Final month of WW1 exhibition at Brighton Museum

Besi Besemar February 1, 2015

February is the final month of a major free exhibition at Brighton Museum and Art Gallery commemorating the 100th anniversary of the First World War.


War Stories: Voices from the First World War¬†will run until March 1. The exhibition¬†brings to life the wartime experiences of 13 people whose personal stories reveal the impact of war ‚Äď including young soldiers from Brighton who fought on the Western Front, an Albion footballer who died in the conflict and nurses who tended the wounded. Their stories are being featured after curators invited people to share their wartime family stories for the exhibition.

The exhibition, which opened in the summer, is open Tuesday – Sunday from 10 a.m. to 5 p.m.

For more information, click here:

Other exhibitions are also running at the Museum and Art Gallery and at the Royal Pavilion as part of the city’s WW1 commemorations:

War Posters –¬†Brighton Museum and Art Gallery, prints and drawing gallery –¬†Until June 7 2015. Free entry,¬†open Tuesday – Sunday from 10 a.m. to 5 p.m.

A display of original First World War posters from the museum’s own collections. The posters tell the stories of the push for enlistment, of women workers, of the plight of Belgian refugees and other allies, of rationing as the U-boat blockade bites, and of government requests for financial help as the cost of the war starts to hit hard.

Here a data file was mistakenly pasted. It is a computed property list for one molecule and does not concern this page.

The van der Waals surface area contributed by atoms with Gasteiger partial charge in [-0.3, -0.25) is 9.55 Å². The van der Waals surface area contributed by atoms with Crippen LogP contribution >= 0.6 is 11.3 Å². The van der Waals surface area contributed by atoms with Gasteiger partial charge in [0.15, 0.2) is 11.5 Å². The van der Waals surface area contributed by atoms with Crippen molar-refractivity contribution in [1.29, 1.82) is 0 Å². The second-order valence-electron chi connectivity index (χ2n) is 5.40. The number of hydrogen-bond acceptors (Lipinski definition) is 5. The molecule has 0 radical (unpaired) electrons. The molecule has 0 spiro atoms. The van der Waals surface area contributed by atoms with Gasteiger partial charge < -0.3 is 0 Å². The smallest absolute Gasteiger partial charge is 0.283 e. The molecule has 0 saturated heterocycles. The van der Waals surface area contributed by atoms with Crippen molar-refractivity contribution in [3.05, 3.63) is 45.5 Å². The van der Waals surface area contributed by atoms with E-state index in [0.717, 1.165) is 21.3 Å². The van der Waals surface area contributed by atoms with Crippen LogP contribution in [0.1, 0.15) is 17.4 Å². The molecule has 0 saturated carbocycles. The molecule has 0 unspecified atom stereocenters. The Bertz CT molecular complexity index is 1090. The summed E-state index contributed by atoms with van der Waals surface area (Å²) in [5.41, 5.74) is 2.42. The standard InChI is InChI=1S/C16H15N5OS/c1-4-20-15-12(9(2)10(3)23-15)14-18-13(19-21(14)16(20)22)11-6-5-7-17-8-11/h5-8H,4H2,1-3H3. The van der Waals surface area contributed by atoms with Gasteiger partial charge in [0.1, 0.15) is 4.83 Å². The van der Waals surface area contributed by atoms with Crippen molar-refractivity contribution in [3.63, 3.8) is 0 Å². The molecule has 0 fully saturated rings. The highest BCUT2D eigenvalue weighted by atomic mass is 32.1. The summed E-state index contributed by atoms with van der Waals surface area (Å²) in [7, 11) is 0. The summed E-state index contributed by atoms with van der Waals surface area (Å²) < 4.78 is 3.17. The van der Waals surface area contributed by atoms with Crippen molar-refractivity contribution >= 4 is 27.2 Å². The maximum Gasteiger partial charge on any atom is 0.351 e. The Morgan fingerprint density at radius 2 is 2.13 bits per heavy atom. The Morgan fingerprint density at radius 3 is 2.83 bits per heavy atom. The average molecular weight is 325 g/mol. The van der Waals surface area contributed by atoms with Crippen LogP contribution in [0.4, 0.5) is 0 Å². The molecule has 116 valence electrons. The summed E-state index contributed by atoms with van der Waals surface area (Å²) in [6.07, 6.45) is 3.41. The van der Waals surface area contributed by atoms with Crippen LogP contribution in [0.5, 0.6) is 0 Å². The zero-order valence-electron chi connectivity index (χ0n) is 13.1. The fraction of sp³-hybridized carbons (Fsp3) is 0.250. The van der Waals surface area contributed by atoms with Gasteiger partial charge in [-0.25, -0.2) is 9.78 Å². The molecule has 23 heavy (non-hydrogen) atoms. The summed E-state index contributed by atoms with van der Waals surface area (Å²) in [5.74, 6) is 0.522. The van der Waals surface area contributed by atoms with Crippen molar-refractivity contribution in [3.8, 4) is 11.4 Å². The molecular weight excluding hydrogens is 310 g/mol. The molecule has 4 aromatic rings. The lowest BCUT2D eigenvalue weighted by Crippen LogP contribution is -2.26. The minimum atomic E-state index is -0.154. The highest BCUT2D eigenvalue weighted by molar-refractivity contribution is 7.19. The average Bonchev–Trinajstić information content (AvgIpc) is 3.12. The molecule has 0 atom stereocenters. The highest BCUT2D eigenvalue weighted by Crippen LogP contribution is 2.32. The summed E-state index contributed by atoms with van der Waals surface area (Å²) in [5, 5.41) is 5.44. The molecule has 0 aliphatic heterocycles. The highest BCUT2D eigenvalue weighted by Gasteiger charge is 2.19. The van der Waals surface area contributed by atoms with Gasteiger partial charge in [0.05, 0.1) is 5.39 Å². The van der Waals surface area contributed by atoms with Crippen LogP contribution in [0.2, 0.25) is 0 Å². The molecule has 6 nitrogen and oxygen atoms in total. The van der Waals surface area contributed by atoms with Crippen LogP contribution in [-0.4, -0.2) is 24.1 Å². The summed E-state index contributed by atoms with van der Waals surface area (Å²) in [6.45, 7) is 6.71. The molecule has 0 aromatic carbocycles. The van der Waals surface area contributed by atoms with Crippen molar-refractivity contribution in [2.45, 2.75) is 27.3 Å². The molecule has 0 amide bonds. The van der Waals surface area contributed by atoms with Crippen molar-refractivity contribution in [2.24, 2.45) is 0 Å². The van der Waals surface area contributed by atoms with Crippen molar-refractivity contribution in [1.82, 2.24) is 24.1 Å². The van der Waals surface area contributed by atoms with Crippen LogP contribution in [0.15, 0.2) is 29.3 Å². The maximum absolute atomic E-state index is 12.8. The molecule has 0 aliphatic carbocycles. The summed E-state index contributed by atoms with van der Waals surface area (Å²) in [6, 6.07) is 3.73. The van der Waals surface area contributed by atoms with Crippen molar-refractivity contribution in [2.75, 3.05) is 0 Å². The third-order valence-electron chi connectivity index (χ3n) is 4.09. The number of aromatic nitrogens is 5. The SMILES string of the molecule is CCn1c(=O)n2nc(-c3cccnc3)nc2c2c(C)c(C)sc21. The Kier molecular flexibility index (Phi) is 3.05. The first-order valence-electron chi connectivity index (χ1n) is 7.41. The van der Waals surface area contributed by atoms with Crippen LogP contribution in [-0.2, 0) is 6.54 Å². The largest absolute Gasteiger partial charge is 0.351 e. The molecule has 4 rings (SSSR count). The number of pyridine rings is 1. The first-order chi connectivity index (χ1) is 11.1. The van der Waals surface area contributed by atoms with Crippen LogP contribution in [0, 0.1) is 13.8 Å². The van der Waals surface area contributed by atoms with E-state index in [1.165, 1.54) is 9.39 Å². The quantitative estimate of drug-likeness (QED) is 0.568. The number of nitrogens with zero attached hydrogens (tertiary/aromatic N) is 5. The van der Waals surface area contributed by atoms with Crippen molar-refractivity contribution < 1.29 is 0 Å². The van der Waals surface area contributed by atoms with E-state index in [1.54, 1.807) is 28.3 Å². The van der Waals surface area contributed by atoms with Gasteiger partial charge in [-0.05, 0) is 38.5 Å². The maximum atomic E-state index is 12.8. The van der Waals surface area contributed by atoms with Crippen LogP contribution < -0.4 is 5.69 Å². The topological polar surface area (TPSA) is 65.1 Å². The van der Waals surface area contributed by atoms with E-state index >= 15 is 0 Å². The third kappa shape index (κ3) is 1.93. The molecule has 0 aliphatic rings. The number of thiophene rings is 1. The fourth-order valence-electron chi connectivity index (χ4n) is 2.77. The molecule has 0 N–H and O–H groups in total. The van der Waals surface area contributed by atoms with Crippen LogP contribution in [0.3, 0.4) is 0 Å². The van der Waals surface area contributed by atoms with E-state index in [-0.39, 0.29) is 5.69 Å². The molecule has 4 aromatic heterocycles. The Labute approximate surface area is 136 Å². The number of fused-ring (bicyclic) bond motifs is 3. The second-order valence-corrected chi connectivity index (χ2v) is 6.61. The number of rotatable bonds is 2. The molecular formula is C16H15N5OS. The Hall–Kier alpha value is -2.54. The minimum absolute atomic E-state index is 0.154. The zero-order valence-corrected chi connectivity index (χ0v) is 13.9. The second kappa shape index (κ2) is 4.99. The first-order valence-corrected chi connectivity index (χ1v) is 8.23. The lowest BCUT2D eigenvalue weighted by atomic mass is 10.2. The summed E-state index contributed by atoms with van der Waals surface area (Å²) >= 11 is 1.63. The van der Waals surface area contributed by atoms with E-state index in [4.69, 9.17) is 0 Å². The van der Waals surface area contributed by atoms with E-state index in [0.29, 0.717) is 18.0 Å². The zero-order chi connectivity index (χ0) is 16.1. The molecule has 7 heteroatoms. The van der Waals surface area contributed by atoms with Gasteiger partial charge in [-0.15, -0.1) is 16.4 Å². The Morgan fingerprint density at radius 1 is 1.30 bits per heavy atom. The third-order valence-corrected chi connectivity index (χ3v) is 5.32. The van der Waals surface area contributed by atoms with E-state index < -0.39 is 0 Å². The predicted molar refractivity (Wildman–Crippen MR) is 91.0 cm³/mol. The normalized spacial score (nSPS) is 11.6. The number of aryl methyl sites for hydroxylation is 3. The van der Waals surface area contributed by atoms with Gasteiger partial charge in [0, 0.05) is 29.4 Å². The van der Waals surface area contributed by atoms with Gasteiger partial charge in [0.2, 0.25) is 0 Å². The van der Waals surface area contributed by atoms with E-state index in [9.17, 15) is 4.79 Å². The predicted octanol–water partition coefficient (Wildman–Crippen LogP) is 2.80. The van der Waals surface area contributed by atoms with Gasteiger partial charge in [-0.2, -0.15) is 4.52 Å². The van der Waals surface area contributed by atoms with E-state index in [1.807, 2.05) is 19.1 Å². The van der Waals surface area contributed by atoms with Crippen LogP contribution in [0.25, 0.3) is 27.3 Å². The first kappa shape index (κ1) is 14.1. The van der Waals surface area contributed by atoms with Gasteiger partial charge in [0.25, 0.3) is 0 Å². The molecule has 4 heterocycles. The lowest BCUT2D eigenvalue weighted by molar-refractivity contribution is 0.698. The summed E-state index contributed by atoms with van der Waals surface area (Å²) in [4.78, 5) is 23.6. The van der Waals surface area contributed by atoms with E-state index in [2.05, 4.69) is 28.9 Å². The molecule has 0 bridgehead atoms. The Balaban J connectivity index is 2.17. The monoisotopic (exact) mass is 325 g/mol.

Indian Soldiers in rows of beds inside the Dome during its use as a Military Hospital, 1915.
Indian Soldiers in rows of beds inside the Dome during its use as a Military Hospital, 1915.

Royal Pavilion – Indian Military Hospital Gallery –¬†Permanent display, admission charges apply at the Royal Pavilion.

At the outbreak of WW1 many hoped it would be ‚Äėover by Christmas‚Äô but in December 1914, with the war continuing, the Royal Pavilion was converted into a military hospital for Indian soldiers wounded on the Western Front.¬†Between December 1914 and January 1916 over 4,000 Indians and Gurkhas were treated at the Pavilion, Dome and Corn Exchange.

The poignant story is told through archive photographs, letters and film in a dedicated gallery in the Royal Pavilion.

The Pavilion is open daily from 10 a.m.

For more information, click here: